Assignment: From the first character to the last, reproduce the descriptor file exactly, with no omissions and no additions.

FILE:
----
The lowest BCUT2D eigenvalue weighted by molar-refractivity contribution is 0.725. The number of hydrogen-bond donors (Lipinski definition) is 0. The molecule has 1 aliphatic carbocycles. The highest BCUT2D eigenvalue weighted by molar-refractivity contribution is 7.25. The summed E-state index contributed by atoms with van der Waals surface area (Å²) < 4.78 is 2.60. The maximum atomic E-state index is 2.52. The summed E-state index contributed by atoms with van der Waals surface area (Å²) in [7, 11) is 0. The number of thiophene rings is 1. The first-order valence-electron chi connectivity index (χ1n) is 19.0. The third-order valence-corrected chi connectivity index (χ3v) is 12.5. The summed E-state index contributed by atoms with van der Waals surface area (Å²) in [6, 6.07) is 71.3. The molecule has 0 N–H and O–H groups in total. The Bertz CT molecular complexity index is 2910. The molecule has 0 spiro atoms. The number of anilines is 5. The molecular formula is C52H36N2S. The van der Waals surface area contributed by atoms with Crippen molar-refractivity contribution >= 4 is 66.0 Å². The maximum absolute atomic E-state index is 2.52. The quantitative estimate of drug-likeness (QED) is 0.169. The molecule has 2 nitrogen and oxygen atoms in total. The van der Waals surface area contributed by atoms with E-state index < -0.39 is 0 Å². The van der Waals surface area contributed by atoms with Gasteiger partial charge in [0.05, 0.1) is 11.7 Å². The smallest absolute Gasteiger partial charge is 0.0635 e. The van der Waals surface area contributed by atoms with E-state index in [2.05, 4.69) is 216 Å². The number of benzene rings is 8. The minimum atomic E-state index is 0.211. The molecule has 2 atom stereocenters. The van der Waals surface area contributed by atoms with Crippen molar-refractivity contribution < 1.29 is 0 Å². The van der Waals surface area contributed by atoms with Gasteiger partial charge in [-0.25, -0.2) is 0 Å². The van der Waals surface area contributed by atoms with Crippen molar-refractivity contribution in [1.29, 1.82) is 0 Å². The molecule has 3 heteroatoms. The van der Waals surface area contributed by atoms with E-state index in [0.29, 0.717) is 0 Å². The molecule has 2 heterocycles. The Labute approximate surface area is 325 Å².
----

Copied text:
The lowest BCUT2D eigenvalue weighted by molar-refractivity contribution is 0.725. The number of hydrogen-bond donors (Lipinski definition) is 0. The molecule has 1 aliphatic carbocycles. The highest BCUT2D eigenvalue weighted by molar-refractivity contribution is 7.25. The summed E-state index contributed by atoms with van der Waals surface area (Å²) < 4.78 is 2.60. The maximum atomic E-state index is 2.52. The summed E-state index contributed by atoms with van der Waals surface area (Å²) in [7, 11) is 0. The number of thiophene rings is 1. The first-order valence-electron chi connectivity index (χ1n) is 19.0. The third-order valence-corrected chi connectivity index (χ3v) is 12.5. The summed E-state index contributed by atoms with van der Waals surface area (Å²) in [6, 6.07) is 71.3. The molecule has 0 N–H and O–H groups in total. The Bertz CT molecular complexity index is 2910. The molecule has 0 spiro atoms. The number of anilines is 5. The molecular formula is C52H36N2S. The van der Waals surface area contributed by atoms with Crippen molar-refractivity contribution >= 4 is 66.0 Å². The maximum absolute atomic E-state index is 2.52. The quantitative estimate of drug-likeness (QED) is 0.169. The molecule has 2 nitrogen and oxygen atoms in total. The van der Waals surface area contributed by atoms with E-state index < -0.39 is 0 Å². The van der Waals surface area contributed by atoms with Gasteiger partial charge in [0.05, 0.1) is 11.7 Å². The smallest absolute Gasteiger partial charge is 0.0635 e. The van der Waals surface area contributed by atoms with E-state index in [2.05, 4.69) is 216 Å². The number of benzene rings is 8. The minimum atomic E-state index is 0.211. The molecule has 2 atom stereocenters. The van der Waals surface area contributed by atoms with Crippen molar-refractivity contribution < 1.29 is 0 Å². The van der Waals surface area contributed by atoms with Gasteiger partial charge in [-0.25, -0.2) is 0 Å². The van der Waals surface area contributed by atoms with Crippen molar-refractivity contribution in [1.29, 1.82) is 0 Å². The molecule has 3 heteroatoms. The van der Waals surface area contributed by atoms with E-state index in [0.29, 0.717) is 0 Å². The molecule has 2 heterocycles. The Labute approximate surface area is 325 Å².